Personal bankruptcy rates have been especially high for elderly individuals in recent years. This is partly because the baby boomer generation is getting older, and that means that a larger segment of the U.S. population is over 65, so naturally more older people will be filing for bankruptcy. It's also for another important reason: The rising cost of health care.
Not only is health care more expensive than ever in the United States, but it's more expensive for elderly individuals. Health insurance premiums go up the older one gets, and many retirees are forced to make due with more expensive premiums, co-pays and deductibles. As a result, nonwage-earning seniors are left to scrape the bottom of their piggy banks more stringently to set aside enough money to cover their overall living costs, leading to a higher likelihood of falling into debt.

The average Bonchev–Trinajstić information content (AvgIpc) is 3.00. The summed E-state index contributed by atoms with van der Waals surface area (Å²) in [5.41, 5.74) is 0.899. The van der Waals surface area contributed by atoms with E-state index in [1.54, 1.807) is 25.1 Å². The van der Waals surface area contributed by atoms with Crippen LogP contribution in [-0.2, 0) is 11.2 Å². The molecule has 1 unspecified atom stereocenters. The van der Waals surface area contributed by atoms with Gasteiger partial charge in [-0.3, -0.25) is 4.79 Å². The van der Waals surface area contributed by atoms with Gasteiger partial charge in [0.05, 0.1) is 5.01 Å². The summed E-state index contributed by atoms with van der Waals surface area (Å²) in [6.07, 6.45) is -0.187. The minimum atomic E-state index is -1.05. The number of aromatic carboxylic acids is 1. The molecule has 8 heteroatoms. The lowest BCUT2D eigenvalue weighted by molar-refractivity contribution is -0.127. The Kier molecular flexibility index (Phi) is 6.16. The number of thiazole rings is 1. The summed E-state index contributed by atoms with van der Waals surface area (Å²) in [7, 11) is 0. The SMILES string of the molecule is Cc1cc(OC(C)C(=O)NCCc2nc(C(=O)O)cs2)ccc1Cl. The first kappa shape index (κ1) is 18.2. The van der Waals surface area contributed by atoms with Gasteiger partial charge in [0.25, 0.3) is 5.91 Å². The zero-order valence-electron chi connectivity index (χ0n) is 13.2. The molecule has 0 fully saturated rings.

Add a serious health emergency into this equation and many seniors face the decision to go into debt to get the health care they need to be healthy, or face worsening health situations that could be exponentially more costly or deadly later down the road. When faced with a question like this, the answer is simple. Most people will readily choose going into debt rather than suffering from poor health.
Fortunately, health care debt is usually erasable in Chapter 7 and Chapter 13 bankruptcy if an indebted senior citizen can qualify for it. If you are suffering from an out-of-control debt situation, you may want to look into the various debt resolution options available, as well as whether you may be able to qualify for personal bankruptcy proceedings.